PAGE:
Examples of Juvenile Sexual Assault & What Victims Can Do
Posted on July 24, 2023     |     Sexual Assault
Not all sex offenders are adults. Juvenile sexual assault cases involve peer-against-peer sexual assault or a juvenile assaulting a younger child. A child who has suffered sexual assault or abuse by a juvenile can receive justice through both the criminal justice system and the civil courts. If you are a victim of juvenile sexual assault in California, learn what to do to protect yourself and seek justice.
Defining Juvenile Sexual Assault and Abuse
Juvenile sexual assault is any unwanted or nonconsensual sexual contact with a child under the age of 18 that is committed by another juvenile. This crime may occur in many settings, including at a school, camp, foster care center, juvenile probation camp, locker room, sports club, YMCA, gymnasium or church youth group. Juvenile sexual assault can happen to a male or female child of any age. Often, a survivor of juvenile sexual abuse does not understand what happened and cannot come to terms with the crime until many years later, when he or she is an adult.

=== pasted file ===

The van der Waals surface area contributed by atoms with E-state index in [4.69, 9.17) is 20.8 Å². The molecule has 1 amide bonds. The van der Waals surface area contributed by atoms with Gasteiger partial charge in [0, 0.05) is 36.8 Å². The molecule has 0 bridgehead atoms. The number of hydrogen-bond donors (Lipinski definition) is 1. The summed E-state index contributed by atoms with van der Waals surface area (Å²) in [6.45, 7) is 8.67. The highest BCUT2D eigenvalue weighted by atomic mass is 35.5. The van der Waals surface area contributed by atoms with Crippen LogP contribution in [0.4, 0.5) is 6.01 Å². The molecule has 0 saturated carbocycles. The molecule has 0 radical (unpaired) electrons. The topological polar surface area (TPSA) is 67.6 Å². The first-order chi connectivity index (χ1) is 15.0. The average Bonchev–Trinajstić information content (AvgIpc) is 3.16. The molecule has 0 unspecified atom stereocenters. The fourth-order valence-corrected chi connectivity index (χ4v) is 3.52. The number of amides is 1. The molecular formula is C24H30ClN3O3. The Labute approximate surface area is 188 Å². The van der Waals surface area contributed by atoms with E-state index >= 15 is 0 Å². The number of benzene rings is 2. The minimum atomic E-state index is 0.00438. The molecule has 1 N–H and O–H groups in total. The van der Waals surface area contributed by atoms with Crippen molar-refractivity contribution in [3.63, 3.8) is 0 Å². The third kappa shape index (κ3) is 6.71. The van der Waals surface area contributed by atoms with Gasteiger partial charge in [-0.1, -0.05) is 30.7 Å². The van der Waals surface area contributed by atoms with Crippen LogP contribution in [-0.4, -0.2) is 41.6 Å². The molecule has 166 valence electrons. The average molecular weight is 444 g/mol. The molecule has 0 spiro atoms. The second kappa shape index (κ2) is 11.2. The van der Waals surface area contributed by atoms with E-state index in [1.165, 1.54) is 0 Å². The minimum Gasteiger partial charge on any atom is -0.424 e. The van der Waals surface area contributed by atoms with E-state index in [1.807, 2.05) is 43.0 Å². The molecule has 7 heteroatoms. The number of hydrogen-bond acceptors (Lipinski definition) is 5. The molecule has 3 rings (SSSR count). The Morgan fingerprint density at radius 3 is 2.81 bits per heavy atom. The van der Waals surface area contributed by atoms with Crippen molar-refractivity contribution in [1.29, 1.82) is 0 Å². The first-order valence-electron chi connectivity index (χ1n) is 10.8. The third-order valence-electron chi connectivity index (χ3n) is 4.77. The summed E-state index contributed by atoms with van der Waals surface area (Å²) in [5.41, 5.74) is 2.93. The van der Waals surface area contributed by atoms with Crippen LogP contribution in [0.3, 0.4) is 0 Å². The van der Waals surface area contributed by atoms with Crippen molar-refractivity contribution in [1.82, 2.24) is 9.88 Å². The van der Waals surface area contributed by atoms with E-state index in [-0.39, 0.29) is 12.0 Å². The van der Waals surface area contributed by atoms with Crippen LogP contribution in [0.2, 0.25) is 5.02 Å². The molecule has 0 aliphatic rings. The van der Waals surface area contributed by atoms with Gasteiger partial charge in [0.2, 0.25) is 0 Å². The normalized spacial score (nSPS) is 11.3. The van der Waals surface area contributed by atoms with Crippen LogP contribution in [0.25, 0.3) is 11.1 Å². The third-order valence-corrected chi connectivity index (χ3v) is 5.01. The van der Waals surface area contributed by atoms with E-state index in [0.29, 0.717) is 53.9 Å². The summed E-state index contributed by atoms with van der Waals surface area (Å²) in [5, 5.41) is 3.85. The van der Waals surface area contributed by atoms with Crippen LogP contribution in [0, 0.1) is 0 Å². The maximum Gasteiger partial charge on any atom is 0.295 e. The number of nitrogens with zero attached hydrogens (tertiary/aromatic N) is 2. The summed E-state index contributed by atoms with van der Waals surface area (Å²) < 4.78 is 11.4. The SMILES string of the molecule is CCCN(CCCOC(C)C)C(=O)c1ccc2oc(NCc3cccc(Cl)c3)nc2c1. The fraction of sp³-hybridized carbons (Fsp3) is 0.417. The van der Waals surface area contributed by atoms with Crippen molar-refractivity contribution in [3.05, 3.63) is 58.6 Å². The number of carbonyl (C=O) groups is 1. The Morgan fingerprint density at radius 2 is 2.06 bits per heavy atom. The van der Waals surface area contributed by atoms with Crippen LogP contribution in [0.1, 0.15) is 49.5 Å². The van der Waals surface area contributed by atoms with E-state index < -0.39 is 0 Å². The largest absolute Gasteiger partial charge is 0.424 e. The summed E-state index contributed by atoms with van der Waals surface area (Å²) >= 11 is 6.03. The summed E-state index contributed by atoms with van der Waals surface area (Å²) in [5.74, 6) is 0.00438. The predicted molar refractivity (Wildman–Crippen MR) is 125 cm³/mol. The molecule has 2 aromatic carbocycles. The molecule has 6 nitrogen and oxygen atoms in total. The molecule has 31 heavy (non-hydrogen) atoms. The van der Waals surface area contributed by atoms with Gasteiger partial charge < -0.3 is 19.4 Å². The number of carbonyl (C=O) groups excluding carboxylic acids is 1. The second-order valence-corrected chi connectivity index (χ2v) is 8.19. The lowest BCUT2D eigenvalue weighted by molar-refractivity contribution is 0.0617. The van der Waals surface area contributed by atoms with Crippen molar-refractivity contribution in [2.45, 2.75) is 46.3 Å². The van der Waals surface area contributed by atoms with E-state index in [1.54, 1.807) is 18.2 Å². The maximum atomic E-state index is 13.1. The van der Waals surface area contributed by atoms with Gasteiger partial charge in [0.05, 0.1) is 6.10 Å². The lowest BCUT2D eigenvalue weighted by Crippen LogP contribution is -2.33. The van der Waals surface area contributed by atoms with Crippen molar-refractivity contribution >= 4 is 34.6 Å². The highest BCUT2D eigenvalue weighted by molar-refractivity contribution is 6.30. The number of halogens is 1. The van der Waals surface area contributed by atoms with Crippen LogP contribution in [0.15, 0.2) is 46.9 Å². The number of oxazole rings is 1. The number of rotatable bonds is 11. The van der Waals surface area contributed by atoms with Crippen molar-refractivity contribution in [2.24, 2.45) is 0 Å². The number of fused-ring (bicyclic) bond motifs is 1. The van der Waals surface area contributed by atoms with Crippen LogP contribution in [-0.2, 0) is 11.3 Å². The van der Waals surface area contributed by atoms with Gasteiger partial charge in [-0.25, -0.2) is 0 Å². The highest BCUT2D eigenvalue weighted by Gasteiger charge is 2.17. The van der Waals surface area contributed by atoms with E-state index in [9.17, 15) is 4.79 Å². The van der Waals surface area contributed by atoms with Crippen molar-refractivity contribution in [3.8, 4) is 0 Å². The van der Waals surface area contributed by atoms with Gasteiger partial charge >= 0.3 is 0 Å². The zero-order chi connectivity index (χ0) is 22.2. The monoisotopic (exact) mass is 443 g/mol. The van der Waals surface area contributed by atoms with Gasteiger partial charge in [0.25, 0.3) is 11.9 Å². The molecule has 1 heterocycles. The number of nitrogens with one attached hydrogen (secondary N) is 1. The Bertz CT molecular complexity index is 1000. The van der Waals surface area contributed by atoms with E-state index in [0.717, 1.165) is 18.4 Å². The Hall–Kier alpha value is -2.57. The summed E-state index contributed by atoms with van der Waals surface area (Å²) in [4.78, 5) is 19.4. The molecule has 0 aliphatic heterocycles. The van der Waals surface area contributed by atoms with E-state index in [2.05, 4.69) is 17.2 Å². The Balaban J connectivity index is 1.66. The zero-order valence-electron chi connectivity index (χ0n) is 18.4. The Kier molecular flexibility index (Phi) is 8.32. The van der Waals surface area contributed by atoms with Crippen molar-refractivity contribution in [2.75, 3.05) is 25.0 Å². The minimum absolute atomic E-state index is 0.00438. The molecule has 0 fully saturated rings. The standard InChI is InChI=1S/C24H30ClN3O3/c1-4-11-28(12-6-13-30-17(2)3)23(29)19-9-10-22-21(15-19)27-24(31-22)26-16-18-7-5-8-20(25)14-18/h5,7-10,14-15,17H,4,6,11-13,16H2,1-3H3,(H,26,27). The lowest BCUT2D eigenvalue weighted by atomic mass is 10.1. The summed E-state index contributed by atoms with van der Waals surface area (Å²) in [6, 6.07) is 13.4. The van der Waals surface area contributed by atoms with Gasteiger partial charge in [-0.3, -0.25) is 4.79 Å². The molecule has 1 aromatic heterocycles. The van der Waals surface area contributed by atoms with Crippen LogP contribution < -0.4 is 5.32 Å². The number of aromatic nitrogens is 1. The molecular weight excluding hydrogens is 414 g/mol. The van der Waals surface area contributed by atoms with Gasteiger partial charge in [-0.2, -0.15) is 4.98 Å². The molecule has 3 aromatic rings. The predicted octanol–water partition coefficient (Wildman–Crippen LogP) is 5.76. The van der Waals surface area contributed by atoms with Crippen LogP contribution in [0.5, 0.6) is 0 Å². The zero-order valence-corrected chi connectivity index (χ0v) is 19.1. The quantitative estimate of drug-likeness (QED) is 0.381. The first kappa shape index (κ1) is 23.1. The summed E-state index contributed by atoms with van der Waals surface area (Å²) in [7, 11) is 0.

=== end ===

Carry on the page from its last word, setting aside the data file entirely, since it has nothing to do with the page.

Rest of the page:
Any Sexual Contact With a Child Under the Age of 18 Is a Crime
Since 18 is the age of majority under California law, no child who is less than 18 years old may legally give his or her consent to sexual activity. Any sexual contact with a child is against the law. This includes the following acts by a juvenile against another minor:
- Fondling or groping
- Touching of the private parts, including a female’s breasts
- Making a child touch someone else’s genitals
- Pressing or rubbing a sex organ against a child
- Inserting body parts or objects inside a child’s mouth, vagina or anus for sexual pleasure
- Oral copulation
Any touching of a child’s intimate parts for the purpose of sexual gratification, sexual arousal or sexual abuse meets California’s definition of sexual battery under California Penal Code 243.4 PC. Furthermore, CA Penal Code 288 prohibits lewd or lascivious acts willfully committed by an individual upon the body or body part of a child under the age of 14.
Rape, Attempted Rape and Statutory Rape